Annual Report

Fast and Fair Vaccine Update August to October 2021

CARE's Fast and Fair initiative supports countries to equitably deliver COVID-19 vaccines through four pillars: Advocate, Facilitate, Protect and Mobilize.
CARE has identified 22* countries (and counting ) with strong capacity, partnerships, and readiness to scale.
By October 2021, CARE has supported vaccines in districts where 126 million people have delivered vaccines. We have also supported mass media messages promoting vaccines to 263 million people. Read More...

Tabora Maternal & Newborn Health Initiative (TAMANI): Year 4 results

The Tabora Maternal and Newborn Health Initiative (TAMANI) is a five-year project led by CARE in partnership with the Government of Tanzania’s Ministry of Health, Community Development, Gender, Elderly and Children (MoHCDGEC) and the Prime Minister’s Office for Regional and Local Government (PO-RALG). Implementing partners include the Society of Obstetricians and Gynecologists of Canada (SOGC), the Association of Gynecologists and Obstetricians of Tanzania (AGOTA), the Canadian Society for International Health (CSIH), McGill University’s Institute for Health & Social Policy, and Ifakara Health Institute (IHI). The project is financially supported by the Government of Canada and is closely aligned to Government of Tanzania (GoT) health polices, strategies and guidelines.
The Annual Report covers the period of April 1, 2020, to March 31, 2021.The report provides an analysis on operations to date against the Year Four Annual Work Plan. This report also highlights how the project
pivoted to respond to the COVID-19 global pandemic and includes reporting on COVID response programming as approved by GAC in March 2020. Read More...

Promoting Economic Resilience of Syrian Women (PERSEVERE) Annual Project Results Report (April 2020 – March 2021)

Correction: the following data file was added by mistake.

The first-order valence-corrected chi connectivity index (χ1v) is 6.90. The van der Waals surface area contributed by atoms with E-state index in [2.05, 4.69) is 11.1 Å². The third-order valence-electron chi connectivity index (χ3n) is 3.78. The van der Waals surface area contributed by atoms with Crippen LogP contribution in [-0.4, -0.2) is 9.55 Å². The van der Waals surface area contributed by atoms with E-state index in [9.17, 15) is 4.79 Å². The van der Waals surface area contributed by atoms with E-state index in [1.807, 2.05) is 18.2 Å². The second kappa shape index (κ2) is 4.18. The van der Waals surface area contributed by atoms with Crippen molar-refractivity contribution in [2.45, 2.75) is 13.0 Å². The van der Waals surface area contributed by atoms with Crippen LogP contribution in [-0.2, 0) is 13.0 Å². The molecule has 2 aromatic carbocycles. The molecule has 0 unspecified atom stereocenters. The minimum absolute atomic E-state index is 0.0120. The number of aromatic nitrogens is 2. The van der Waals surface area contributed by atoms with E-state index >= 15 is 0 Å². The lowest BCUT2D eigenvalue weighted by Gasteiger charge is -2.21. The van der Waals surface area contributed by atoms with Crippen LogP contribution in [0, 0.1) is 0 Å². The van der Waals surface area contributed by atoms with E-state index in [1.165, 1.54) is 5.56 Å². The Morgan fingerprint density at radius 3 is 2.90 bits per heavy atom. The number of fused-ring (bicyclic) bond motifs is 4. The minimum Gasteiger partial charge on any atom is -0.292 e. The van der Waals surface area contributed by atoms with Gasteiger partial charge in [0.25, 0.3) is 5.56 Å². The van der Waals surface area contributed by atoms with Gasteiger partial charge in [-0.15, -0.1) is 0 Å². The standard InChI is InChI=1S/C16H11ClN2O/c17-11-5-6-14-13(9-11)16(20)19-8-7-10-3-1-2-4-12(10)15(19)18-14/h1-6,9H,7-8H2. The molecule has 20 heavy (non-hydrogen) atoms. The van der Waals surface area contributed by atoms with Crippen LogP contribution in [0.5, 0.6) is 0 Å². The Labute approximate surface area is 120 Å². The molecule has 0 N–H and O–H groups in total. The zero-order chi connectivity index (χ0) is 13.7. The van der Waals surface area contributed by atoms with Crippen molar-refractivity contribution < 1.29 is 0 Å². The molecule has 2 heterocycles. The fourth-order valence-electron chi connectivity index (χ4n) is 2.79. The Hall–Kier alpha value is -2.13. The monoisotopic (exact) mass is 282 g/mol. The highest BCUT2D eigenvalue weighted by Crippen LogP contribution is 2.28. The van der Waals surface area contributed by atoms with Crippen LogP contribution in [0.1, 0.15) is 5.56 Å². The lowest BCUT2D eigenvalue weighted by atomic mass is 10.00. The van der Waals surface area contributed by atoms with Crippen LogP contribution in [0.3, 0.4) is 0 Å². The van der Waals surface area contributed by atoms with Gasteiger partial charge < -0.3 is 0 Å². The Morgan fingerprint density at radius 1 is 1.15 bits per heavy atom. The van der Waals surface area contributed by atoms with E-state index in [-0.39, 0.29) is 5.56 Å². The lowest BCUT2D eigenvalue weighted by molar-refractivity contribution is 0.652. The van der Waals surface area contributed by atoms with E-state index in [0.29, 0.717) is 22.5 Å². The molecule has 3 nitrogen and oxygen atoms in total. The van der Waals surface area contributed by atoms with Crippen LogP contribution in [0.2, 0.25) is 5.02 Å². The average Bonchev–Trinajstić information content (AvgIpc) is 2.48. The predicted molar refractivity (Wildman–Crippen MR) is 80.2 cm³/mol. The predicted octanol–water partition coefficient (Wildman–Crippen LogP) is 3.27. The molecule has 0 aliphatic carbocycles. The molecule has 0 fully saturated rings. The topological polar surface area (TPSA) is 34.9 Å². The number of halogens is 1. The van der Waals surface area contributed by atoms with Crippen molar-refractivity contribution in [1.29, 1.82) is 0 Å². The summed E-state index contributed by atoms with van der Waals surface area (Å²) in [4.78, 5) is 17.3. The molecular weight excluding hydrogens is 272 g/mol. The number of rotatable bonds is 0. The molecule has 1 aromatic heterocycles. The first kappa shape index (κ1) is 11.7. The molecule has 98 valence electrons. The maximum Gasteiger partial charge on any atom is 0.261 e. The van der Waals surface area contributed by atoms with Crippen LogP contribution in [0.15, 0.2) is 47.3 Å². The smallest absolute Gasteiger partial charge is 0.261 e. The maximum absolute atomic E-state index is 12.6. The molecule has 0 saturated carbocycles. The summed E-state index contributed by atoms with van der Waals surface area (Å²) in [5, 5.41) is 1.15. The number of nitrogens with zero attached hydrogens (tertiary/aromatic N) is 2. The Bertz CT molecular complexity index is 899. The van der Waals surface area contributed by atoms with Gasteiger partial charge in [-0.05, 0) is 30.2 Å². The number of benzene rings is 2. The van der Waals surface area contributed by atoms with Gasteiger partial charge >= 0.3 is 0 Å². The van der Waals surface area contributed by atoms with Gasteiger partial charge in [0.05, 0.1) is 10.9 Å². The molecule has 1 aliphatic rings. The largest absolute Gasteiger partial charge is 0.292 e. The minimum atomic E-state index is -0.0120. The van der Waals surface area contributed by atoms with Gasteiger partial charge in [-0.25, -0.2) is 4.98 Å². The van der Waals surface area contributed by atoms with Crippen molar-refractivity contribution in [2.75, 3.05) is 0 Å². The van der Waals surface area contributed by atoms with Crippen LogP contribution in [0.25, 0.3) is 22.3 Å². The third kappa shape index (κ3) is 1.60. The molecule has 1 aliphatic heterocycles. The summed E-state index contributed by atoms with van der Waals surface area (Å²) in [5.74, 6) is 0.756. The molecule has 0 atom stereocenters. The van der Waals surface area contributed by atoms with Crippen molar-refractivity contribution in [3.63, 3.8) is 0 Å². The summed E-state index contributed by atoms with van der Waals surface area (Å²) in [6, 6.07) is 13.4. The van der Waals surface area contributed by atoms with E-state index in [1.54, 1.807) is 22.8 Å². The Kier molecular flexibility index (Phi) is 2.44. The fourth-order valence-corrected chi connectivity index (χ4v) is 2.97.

“Promoting Economic Resilience of Syrian Women” (PERSEVERE, CAD$8,497,675) is undertaken with the financial support from the Government of Canada, provided through Global Affairs Canada. It aims to enhance the resilience of displaced and conflict-affected Syrian women, including women with disabilities. Led by CARE Canada and implemented by the Syria Resilience Consortium (SRC), CARE, and Humanity & Inclusion (HI), PERSEVERE is designed to contribute to this goal through the following Intermediate Outcomes:
1) Women, including young and older women as well as women with disabilities, participate more actively in community economic governance; and
2) Community members, institutions, and response actors actively support the inclusion of Gender, Age and Disability (GAD) consideration in economic governance. Initial project learning and methods are meant to be shared across the whole of Syria and other SRC members and introduced to wider response actors contributing to resilience.
This year, the program has been continuing to support inclusion of women and persons with disabilities in livelihood activities. More women have been provided with in-depth training to support other women to expand and grow their businesses. Read More...


Nepal’s reductions in maternal and child undernutrition since the mid-1990s have been remarkable, but the high burden persists. Among children under five years, 36% are stunted, 10% are wasted, and 27% are underweight. Additionally, 17% of women of reproductive age (WRA, 15-49 years) are underweight while 41% are anemic (Nepal DHS Survey, 2016). The Government of Nepal (GoN) is rolling out the second phase of their national Multi-Sector Nutrition Plan (MSNP), with support of external development partners (EDPs). Suaahara II (SII) is a USAID-funded multisectoral nutrition program, aligned with Nepal’s MSNP, and is being implemented in all communities of 42 of Nepal’s 77 districts from April 2016 to March 2021. SII’s overall aim is to reduce the prevalence of stunting, wasting, and underweight among children under five years of age and to reduce the prevalence of anemia among WRA and children 6-59 months of age. SII works across thematic areas including nutrition, health and family planning (FP), water, sanitation and hygiene (WASH), agricultural/homestead food production (HFP), and governance, using a gender equality and social inclusion (GESI) approach for all interventions.